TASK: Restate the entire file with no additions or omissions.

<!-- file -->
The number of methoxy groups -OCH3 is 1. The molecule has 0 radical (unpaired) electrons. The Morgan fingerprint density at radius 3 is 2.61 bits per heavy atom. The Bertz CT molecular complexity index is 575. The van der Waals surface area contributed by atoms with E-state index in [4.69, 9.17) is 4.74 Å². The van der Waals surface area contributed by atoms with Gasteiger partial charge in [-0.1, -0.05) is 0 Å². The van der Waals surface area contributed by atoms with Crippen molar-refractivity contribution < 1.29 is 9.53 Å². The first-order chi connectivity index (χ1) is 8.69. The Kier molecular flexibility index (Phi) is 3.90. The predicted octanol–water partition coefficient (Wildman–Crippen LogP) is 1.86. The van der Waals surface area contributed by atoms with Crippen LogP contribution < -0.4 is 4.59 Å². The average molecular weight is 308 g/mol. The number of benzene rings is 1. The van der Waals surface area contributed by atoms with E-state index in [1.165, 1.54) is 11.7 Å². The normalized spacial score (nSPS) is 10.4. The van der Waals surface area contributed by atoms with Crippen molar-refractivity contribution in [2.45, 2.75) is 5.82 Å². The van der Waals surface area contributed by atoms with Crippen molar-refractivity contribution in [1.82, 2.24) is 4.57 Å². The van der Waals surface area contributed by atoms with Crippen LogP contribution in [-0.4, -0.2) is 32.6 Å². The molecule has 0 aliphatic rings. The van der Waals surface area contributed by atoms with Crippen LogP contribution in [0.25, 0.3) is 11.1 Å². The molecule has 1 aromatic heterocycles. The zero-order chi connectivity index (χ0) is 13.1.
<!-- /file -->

The number of methoxy groups -OCH3 is 1. The molecule has 0 radical (unpaired) electrons. The Morgan fingerprint density at radius 3 is 2.61 bits per heavy atom. The Bertz CT molecular complexity index is 575. The van der Waals surface area contributed by atoms with E-state index in [4.69, 9.17) is 4.74 Å². The van der Waals surface area contributed by atoms with Gasteiger partial charge in [-0.1, -0.05) is 0 Å². The van der Waals surface area contributed by atoms with Crippen molar-refractivity contribution < 1.29 is 9.53 Å². The first-order chi connectivity index (χ1) is 8.69. The Kier molecular flexibility index (Phi) is 3.90. The predicted octanol–water partition coefficient (Wildman–Crippen LogP) is 1.86. The van der Waals surface area contributed by atoms with Crippen LogP contribution < -0.4 is 4.59 Å². The average molecular weight is 308 g/mol. The number of benzene rings is 1. The van der Waals surface area contributed by atoms with E-state index in [1.165, 1.54) is 11.7 Å². The normalized spacial score (nSPS) is 10.4. The van der Waals surface area contributed by atoms with Crippen molar-refractivity contribution in [2.45, 2.75) is 5.82 Å². The van der Waals surface area contributed by atoms with Crippen molar-refractivity contribution in [1.82, 2.24) is 4.57 Å². The van der Waals surface area contributed by atoms with Crippen LogP contribution in [-0.4, -0.2) is 32.6 Å². The molecule has 0 aliphatic rings. The van der Waals surface area contributed by atoms with Crippen LogP contribution in [0.25, 0.3) is 11.1 Å². The molecule has 1 aromatic heterocycles. The zero-order chi connectivity index (χ0) is 13.1.